As with adults, children may excessively clean their hands, shower, or brush their teeth. They may have an elaborate bedtime ritual or excessively repeat sounds, numbers, or words to themselves.
What Other Disorders Have Symptoms of OCD?
To be effectively treated, OCD must be appropriately diagnosed. However, the condition can sometimes be confused with other disorders. Overlapping symptoms can make diagnosis challenging, but receiving the correct diagnosis is vital to getting the proper treatment.
Even disorders that have similar symptoms may require very different treatment modalities. When a person with OCD receives the wrong treatment, it takes time and resources and potentially increases feelings of hopelessness about getting better. Conditions that have some of the same symptoms as OCD include:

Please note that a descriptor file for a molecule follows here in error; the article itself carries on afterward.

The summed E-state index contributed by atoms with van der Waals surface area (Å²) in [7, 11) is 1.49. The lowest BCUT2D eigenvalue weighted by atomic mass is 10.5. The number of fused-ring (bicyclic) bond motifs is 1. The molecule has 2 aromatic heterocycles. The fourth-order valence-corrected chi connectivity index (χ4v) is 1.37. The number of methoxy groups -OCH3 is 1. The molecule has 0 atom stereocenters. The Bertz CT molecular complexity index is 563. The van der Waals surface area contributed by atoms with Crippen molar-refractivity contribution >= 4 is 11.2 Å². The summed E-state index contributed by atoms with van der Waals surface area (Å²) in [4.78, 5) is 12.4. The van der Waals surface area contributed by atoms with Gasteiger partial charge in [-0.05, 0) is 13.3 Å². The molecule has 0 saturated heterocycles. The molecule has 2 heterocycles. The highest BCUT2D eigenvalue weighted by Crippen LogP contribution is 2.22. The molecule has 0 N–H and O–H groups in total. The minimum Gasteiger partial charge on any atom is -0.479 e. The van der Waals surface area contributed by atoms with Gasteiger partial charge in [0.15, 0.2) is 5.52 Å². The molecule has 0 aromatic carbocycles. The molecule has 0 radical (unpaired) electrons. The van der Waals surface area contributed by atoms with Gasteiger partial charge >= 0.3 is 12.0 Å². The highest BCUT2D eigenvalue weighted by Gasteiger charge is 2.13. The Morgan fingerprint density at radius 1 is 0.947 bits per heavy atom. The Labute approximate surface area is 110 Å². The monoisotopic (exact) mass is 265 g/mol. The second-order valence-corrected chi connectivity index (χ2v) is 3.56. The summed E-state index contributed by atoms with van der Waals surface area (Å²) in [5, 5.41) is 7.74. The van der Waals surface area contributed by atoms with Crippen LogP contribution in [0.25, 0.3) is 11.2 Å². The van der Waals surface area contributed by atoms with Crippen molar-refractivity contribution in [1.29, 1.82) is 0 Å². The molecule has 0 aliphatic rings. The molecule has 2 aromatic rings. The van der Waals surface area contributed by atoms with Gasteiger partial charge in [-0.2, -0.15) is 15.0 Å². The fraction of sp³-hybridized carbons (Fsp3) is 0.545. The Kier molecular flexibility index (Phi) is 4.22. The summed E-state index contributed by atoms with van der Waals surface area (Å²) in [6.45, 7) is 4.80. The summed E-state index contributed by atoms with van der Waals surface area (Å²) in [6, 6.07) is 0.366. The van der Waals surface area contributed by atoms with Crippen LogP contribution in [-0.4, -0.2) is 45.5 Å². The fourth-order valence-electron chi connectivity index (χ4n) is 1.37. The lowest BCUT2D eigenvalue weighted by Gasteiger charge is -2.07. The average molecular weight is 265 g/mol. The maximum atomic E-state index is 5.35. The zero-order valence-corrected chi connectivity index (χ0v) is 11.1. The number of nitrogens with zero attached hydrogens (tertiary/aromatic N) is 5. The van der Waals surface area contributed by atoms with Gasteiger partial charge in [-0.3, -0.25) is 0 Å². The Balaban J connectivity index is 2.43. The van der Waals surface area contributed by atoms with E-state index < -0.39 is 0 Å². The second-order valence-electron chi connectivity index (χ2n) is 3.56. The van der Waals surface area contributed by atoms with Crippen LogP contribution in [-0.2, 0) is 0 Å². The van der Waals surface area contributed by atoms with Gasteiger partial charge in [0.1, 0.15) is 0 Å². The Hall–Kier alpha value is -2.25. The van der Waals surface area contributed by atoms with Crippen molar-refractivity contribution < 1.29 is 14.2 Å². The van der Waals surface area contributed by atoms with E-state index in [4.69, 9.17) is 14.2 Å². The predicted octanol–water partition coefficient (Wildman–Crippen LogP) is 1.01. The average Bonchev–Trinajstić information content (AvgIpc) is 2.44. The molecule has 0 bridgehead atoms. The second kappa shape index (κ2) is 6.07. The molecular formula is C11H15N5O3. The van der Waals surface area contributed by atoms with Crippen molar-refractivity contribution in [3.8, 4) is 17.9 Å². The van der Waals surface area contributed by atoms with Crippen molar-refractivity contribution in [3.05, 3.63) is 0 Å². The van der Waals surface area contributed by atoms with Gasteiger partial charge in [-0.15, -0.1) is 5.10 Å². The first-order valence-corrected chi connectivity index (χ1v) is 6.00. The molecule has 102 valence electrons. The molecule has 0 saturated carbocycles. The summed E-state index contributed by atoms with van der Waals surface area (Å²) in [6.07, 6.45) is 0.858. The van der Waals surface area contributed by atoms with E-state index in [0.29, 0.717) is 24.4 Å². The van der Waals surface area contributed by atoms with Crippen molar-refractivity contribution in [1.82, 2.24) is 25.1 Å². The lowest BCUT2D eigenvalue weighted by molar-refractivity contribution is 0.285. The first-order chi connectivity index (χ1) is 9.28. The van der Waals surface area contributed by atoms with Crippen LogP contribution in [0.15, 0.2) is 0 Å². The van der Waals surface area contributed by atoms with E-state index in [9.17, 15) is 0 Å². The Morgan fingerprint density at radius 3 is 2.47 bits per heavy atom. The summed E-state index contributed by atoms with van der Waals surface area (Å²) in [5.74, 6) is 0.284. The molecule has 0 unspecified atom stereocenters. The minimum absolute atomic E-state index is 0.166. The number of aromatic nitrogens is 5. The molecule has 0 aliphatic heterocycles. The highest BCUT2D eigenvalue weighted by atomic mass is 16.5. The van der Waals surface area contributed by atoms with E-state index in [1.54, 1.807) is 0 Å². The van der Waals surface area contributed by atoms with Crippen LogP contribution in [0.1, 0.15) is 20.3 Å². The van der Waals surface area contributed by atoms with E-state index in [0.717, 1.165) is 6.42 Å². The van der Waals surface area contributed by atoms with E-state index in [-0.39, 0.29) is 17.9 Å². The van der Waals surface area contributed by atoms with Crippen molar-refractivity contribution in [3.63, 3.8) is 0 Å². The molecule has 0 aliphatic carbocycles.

- Body dysmorphic disorder: People with body dysmorphic disorder and OCD will both do repetitive checking. However, people with OCD don't usually have behaviors that focus on the way they look, while the behaviors of those with body dysmorphic disorder concentrate solely on how they look.
- Eating disorders: People with OCD can have fairly rigid rules about food and eating, though they are often unrelated to body image. Those with eating disorders, however, may present with obsessions, compulsions, and rituals centered around food, control, and body image.
- Tic disorder: A tic disorder is a rapid and recurring involuntary movement or sound that typically starts during childhood. While someone with OCD might have frequent movements, these are often triggered by compulsions and are not involuntary.